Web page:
With less than a month to go before the UK general election, all efforts are being made by political parties to further their agendas. Naturally each side is launching attacks on the other, but perhaps the most virulent campaign is that of the Conservatives towards Jeremy Corbyn’s Labour party. Their malicious accusations, particularly regarding allegations of widespread anti-semitism in the Labour party, which are without any proper foundation, have been propagated more or less since Corbyn came to power.
The anti-Corbyn propaganda reached its peak last week with an article in The Guardian entitled: “Concerns about anti-semitism mean we cannot vote Labour”. Signed by 24 ‘celebrities’, the piece stated that Jeremy Corbyn was ‘steeped in association with anti-semitism’ and that the opposition leader had ‘a long history of embracing antisemites as colleagues’. And yet a Home Affairs Select Committee inquiry into antisemitism in the UK in 2016 found “no reliable, empirical evidence to support the notion that there is a higher prevalence of antisemitic attitudes within the Labour Party than any other political party”. Furthermore, Labour’s own investigation the same year ruled that the party was not “overrun by anti-Semitism or other forms of racism”. Some party members did resign over matter – but this equated to as little as 0.08% of the membership – hardly a widespread issue it seems.
We therefore have to ask ourselves, why is it that we, the British people, are constantly being bombarded with information that the Labour party, and leader Jeremy Corbyn himself is anti-semitic? One can only deduce that it is pure propaganda being promoted by the Conservative party, because the fact is, there is very little to attack the Labour leader on. His policies genuinely have the potential to become extremely popular with the electorate, some of which are truly revolutionary and would nourish what is a nation starved of welfare provision after years of Tory austerity. Free broadband internet for all, raising the minimum wage to £10 an hour, nationalising public services – including rail, bus and Royal Mail – and creating a state-run pharmaceutical organisation: what is not to like? Britain is now a society steeped in injustice, with record levels of poverty and homelessness and despite Johnson’s attempt to compete with Corbyn on welfare with talk of also raising the minimum wage, he simply can’t undo the years of Tory austerity and the damage it has done to the lives of millions of ordinary working Brits.
Yet the Tory propaganda machine is on full blast. On Wednesday, after the ITV leaders’ debate where Corbyn and Johnson went head to head, it emerged that the Conservative press office twitter account was changed to the title ‘factcheckUK’ during the course of their exchange. The fact that it was temporarily changed during the one-hour programme was clearly an attempt to mislead the public into thinking that this was an unbiased, impartial media outlet offering commentary on the Labour leader’s performance. It’s video entitled: ‘factcheckUK verdict: Boris Johnson is winner of the leader’s debate’ demonstrates a clear aim to deceive the public.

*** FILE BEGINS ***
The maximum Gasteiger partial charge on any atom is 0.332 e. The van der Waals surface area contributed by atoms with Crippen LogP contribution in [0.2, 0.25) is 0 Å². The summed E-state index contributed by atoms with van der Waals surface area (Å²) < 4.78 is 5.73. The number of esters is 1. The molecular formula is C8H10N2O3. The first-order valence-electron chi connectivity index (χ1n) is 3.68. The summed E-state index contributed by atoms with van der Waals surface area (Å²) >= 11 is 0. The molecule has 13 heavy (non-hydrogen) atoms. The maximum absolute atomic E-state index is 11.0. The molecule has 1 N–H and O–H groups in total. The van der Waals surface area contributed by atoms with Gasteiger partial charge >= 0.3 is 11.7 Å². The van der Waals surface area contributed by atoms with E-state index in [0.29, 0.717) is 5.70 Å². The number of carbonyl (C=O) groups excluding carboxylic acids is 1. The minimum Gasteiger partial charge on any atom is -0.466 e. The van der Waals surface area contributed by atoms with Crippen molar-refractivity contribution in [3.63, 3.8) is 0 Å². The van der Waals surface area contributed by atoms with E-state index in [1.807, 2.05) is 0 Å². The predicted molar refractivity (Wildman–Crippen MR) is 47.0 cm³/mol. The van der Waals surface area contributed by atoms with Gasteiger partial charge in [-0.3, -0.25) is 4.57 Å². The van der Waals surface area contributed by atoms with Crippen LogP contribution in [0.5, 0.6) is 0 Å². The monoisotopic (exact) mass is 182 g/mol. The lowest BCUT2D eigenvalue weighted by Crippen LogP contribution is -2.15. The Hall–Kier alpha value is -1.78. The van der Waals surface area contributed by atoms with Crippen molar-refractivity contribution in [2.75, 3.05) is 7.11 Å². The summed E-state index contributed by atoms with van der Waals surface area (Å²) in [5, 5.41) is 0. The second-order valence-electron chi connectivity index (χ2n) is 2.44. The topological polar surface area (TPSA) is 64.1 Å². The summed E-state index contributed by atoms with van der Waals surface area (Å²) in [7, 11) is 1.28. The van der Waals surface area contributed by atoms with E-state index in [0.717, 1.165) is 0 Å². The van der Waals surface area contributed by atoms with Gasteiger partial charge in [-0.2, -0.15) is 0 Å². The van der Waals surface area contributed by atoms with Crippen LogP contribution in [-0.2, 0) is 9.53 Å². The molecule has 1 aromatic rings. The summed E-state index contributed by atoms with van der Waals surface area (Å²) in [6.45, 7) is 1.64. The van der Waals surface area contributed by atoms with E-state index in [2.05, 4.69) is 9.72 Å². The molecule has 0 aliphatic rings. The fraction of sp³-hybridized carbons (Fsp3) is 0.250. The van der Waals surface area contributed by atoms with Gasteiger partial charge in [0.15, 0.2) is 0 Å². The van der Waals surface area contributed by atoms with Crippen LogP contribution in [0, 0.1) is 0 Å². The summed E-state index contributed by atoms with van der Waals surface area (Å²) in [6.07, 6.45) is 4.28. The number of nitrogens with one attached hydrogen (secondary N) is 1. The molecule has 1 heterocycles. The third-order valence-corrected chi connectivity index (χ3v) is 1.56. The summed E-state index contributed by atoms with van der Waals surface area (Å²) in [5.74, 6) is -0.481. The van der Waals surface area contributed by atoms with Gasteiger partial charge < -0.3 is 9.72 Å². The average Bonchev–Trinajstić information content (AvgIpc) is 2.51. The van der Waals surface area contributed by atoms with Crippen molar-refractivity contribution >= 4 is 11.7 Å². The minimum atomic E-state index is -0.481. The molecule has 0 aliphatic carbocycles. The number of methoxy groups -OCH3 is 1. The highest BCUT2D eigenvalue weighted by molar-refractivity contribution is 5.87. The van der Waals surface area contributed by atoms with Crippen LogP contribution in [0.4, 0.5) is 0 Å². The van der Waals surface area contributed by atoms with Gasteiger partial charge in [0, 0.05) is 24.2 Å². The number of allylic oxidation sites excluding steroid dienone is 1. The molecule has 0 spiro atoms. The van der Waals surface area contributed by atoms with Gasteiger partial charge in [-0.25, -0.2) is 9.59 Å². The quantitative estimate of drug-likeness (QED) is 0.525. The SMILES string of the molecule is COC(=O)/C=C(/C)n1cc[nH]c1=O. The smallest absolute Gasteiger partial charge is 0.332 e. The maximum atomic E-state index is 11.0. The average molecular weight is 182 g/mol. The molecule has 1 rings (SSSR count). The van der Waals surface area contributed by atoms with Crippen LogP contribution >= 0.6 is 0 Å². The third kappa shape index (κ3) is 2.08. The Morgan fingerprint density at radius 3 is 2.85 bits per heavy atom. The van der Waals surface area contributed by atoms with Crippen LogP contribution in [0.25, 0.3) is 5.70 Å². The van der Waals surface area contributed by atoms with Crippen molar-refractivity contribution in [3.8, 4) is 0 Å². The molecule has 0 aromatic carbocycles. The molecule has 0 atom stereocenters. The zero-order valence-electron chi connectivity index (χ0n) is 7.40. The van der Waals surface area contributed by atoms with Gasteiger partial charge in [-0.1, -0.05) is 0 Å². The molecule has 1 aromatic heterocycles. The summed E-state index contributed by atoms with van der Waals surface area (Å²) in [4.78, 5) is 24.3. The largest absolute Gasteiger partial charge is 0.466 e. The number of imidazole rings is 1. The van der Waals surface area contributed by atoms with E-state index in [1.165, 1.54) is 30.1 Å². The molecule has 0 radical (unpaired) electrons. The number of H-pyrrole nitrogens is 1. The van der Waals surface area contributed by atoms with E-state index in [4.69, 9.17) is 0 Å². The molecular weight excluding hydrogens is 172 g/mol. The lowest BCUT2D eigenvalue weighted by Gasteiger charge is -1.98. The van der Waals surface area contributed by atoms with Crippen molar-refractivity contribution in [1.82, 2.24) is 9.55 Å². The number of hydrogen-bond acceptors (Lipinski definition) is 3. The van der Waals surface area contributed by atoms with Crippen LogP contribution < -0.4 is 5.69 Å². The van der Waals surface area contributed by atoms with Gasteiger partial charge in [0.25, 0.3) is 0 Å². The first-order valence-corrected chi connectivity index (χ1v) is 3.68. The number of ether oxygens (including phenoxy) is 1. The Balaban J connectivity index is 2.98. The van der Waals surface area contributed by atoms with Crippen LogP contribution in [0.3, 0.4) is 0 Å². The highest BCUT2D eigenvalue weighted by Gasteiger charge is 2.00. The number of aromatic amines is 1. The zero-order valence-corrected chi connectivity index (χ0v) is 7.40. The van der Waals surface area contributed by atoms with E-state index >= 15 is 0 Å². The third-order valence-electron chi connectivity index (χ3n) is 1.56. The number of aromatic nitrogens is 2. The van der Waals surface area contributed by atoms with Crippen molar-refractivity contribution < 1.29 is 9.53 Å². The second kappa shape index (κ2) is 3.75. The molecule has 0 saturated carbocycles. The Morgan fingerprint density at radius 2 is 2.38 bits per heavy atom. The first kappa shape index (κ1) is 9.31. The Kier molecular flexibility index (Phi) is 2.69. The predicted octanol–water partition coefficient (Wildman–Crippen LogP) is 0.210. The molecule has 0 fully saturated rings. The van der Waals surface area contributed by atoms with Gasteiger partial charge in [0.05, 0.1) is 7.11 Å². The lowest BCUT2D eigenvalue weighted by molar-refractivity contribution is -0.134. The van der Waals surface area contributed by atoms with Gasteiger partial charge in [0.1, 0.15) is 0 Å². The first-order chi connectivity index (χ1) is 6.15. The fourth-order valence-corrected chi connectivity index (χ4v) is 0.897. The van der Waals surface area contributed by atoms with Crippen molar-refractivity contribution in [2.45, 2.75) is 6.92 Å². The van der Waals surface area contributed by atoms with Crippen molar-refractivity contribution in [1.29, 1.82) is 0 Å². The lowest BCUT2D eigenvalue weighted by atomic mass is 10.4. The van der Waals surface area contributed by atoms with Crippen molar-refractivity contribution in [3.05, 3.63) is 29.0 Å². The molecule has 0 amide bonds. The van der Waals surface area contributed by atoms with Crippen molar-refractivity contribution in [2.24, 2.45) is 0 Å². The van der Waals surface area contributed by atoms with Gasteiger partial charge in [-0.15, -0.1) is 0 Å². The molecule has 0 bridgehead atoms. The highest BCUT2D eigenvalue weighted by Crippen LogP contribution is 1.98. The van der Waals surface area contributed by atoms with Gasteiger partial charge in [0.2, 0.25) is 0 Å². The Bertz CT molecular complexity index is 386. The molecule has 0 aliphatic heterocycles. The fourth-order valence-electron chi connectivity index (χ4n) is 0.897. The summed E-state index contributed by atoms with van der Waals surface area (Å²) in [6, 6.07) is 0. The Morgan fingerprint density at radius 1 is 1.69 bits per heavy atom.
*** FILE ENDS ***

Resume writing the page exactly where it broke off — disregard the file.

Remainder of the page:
But we should not be surprised that a Johnson government is prepared to go to such lengths to mislead and dupe the electorate. Under the current Prime Minister’s leadership, such deception is an everyday occurrence it seems, to the extent that one of the questions put to Johnson at the debate on Tuesday night was about ‘trust’ and whether indeed he could be trusted. The PM has been caught out lying, whether consciously or not, on so many occasions, and was engaged in this even before he took office. In the run up to the EU referendum he was one of many claiming that the UK would save around £350 million a year by leaving the EU.
It is easy to lose count of the number of times he has lied since becoming PM. He said the Conservatives were building 40 new hospitals – this has been shown to be untrue. He keeps repeating that there will be 20,000 new police officers to tackle crime; misleading considering his party have taken 21,000 police officers off the streets in recent years. His propensity to be untruthful does not go unnoticed, and frequently makes headlines: ‘For nine extraordinary minutes, Boris Johnson stood next to his bus and lied and lied and lied without stopping’ and ‘PM Makes String of False Claims in BBC Interview’. And it’s a sad state of affairs when you almost except the Prime Minister not to tell the truth: ‘Johnson’s Brexit would devastate business; the CBI must be hoping he is lying’, Simon Jenkins writes in The Guardian.
And yet propaganda, it seems, works. For despite the woes of ordinary working Brits, they are still prepared to vote Conservative, for one reason or another at the ballot box. Personally, I find it difficult to work out why. One candidate is offering real solutions to the everyday strife facing working people, and another is promoting further uncertainty under Brexit and a continuation of the status quo when it comes to social provision. And yet people seem to be taken in by the glossy, slick packaging of the Conservative manifesto and Johnson’s buffoonish, amiable personality. ‘He’s one of the boys, isn’t he?’ one Leave voter told Sky News recently. I shuddered in disbelief. One of the boys? How many average blokes in Britain have attended Eton and the Bullingdon Club? And yet people speak about him as if he joins the locals for a pint after work at the pub.
It’s time for people to waken up and smell the coffee come December 12th. For people’s livelihoods are at stake.